“He gives not best who gives most, but he gives most who gives best.”
Well I suppose the first answer that springs to mind, is NOTHING. Because there are so many people in the world who have nothing and really need things, and the most logical thing to do would be to spend the money on buying a useful gift item for someone who really needs it, or donate the money to charity instead.
Which I believe we should do anyway.
Having said that, most of us give presents at Christmas and I’m betting that there are lots of people out there like me who have been trying to buy presents for people, who in all reality have everything they physically need and we’ve been forced to ask the question: What can I buy for the person who has everything? Because we want to buy them something, and we feel the need to buy them a present as a token of our love for them.
What to give?
I have a love/hate relationship with the lead up to Christmas. On the one hand I hate the perverse consumerism that surrounds the festive season, while on the other hand I’m always intensely concerned and wrapped up in (‘scuse the pun) the decisions about what gifts to give my nearest and dearest.
It’s not that I dislike giving. Oh no, it’s the trying to decide what to buy for everyone that gets to me, especially because it seems that in the Western World we live in a society that really doesn’t actually need very much any more.
A lump of coal
When I was growing up, Christmas gifts and especially stocking fillers consisted mostly of what you really needed, and things like socks, pants, pens, pencils and for me, novels (new or second hand)were often put into our Christmas stockings. And growing up in the UK, we always used to find a tangerine (they were only available around Christmas time) and a lump of coal in the bottom of our stockings too.
A lump of coal. That got me wondering. Why a lump of coal? Google ….and I find among a host of answers that probably the tradition originates from Italy where it was customary to stuff coal into naughty childrens’ stockings. How horrid! At least we only got one piece of coal in ours, and I hazard a guess that it was more in an attempt to bulk-up the stocking than to gauge our naughtiness.
Stockings are one thing – and these days there’s all manner of cheap plastic crap that gets into stockings – but personal gifts are another thing altogether. What do you wrap up for under the tree?
A useful present or something unique?
How much to spend, and on what? Do you buy something you perceive somebody needs or that would be useful, or do you go for something they wouldn’t buy for themselves – rare or unique perhaps? And on top of that, what would most please the receiver that’s within your budget?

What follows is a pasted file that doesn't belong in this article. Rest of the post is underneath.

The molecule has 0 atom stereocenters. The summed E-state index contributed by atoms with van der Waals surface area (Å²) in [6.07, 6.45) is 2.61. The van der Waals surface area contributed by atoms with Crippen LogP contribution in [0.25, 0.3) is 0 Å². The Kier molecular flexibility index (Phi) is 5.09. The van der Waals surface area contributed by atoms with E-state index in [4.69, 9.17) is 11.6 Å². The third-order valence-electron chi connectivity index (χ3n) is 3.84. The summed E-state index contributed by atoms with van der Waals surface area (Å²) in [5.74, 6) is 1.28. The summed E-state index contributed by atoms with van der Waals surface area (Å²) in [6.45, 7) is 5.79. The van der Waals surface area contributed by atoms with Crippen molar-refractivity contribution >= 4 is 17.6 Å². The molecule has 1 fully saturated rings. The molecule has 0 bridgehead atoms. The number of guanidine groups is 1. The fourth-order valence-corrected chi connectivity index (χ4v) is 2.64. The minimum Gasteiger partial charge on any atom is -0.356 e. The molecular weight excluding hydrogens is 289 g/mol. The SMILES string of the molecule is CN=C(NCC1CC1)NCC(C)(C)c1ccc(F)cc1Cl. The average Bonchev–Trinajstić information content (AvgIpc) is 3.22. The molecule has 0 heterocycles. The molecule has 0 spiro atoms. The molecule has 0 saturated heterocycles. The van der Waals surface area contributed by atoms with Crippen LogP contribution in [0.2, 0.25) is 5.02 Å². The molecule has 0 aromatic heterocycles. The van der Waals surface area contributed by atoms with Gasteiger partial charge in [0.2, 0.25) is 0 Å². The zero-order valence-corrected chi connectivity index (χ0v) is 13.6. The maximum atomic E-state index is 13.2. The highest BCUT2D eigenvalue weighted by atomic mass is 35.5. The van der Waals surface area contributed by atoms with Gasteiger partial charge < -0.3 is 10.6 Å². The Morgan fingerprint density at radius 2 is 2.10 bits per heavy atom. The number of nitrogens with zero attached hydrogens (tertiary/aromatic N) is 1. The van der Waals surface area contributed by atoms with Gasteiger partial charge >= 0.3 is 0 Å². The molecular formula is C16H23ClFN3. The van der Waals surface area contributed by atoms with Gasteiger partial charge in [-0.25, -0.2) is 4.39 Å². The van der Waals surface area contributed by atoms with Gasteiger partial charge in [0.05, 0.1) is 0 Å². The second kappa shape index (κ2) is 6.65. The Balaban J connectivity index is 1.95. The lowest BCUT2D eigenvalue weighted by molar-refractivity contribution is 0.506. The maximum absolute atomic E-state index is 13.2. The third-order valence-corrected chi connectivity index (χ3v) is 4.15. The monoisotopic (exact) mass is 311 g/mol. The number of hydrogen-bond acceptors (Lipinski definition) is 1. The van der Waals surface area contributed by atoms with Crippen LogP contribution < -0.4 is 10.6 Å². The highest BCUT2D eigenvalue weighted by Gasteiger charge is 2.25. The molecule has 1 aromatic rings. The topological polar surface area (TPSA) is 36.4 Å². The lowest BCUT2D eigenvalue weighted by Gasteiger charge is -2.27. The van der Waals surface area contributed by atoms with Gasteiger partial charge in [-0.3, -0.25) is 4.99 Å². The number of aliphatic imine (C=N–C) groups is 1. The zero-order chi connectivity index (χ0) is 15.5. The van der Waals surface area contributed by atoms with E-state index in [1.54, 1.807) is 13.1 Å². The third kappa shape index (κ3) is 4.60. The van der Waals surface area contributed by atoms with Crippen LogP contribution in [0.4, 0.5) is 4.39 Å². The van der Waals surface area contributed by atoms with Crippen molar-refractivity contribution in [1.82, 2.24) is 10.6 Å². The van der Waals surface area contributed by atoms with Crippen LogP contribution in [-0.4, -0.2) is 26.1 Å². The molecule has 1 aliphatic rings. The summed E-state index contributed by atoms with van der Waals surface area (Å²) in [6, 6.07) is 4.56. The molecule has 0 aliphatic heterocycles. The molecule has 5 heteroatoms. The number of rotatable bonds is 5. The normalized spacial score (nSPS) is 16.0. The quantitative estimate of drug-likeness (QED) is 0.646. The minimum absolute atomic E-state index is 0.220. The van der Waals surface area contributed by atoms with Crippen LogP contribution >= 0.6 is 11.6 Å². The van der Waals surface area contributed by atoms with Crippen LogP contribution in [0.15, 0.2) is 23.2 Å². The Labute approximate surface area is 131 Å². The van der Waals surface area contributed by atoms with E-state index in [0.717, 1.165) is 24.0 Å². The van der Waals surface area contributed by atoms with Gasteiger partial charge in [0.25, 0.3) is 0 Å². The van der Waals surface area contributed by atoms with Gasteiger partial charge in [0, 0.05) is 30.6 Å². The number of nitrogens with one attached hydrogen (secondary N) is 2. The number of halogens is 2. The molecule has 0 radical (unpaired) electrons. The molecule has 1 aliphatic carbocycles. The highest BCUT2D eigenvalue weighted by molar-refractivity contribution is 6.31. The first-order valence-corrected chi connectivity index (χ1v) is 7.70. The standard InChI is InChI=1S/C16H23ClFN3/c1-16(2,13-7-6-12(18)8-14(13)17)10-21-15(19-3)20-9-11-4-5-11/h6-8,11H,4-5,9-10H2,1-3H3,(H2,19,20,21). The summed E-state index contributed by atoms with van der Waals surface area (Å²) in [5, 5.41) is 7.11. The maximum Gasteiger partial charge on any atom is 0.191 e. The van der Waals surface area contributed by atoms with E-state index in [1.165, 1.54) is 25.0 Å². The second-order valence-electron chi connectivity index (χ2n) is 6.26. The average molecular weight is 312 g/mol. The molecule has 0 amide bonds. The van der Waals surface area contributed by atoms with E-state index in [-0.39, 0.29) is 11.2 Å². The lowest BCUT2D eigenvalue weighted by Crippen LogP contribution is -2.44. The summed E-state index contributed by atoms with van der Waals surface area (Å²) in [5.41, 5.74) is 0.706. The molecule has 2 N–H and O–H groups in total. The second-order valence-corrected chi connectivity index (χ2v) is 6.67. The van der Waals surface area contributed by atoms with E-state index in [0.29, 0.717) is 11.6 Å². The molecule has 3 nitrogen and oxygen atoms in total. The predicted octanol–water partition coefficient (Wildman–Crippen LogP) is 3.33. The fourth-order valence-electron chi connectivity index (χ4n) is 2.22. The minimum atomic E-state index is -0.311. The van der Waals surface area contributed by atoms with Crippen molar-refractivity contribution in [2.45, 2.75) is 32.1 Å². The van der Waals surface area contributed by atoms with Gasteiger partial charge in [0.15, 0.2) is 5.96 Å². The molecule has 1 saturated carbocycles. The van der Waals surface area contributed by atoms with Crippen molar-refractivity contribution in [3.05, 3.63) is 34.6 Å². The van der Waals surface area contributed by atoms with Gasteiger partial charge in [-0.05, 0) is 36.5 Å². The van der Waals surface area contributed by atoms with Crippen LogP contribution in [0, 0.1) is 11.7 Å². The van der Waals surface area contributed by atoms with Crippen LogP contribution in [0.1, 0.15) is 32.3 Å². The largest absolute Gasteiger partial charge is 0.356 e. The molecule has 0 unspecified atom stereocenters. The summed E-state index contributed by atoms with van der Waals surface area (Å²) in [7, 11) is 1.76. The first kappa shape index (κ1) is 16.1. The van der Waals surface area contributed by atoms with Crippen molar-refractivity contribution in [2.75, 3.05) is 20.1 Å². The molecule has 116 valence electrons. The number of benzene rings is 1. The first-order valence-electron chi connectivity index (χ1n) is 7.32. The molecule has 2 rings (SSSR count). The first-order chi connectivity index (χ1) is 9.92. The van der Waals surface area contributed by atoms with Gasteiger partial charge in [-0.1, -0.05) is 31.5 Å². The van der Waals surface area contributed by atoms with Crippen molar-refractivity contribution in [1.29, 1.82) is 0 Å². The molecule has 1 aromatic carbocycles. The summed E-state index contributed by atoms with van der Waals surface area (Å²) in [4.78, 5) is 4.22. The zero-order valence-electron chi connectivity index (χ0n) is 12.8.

Present giving equates to another form of ‘giving out love’, for me anyway, so I do want to give something the receiver will like.
I have to admit to spending an inordinate amount of time aimlessly wandering around the shops, listening to tinny Christmas carols played through annoying sound systems wondering what to give people, and my hubby is no exception. He’s not a man of expensive habits, and he’ll readily admit that he has everything he needs, so each year I have to become a little more inventive. Sometimes my gifts to him have been spot on, others not quite so.
Worst or best present of all time?
Once, in our dark and distant past shortly after we were married I gave him an electric carving knife. At the time, this didn’t go down very well, and I did question my decision, but deciding that I wasn’t going to hear another swear word or complaint or give him reason to bust a blood vessel – ever – about there being no sharp carving knives in the house with which to carve our Sunday roasts, I remedied the problem toute suite that Christmas. Yes, it was an act of love – promise.
He lived off the carving knife story for quite a few years, getting lots of laughs and sympathy from family and friends who looked at me as if I was at worst a potential serial killer, and at best a really rotten gift giver, until one day, he said. “That electric carving knife was such a good present. 20 years later and I’m still using it.” And he is, I kid you not. We’ll most likely use it on the Christmas turkey.
My best gifts have also stood the test of time. I have a Swedish friend I haven’t seen for 28 years coming to visit me soon. When Dave and I were married she gave us a small crystal glass, candle holder. After 11 international moves I still have it, and all these years later I’m going to bring it out and put it on the table when she arrives.
Some Gift Ideas
My most successful gift ideas for him:- A gift card for an ‘experience’ – like a hot air balloon ride, or a sporting event, or a parachute jump, or a scenic flight. Or perhaps it’s this year’s present – but I can’t tell you yet.
For me? – Costume jewellery, books and massages.
The most noble present of course – giving or receiving the gift of a voucher for something that has already been given to a charitable cause.
It’s not the size or the price of the gift that counts, but how apt it is for the person concerned. BUT some gifts that seem strange or unlikely white elephants may quite likely turn out to have silver linings.
So is longevity the crux of a great present, or does the life of a gift have nothing to do with its appeal? What do you think? Tell us, what have been your best or worst presents ever?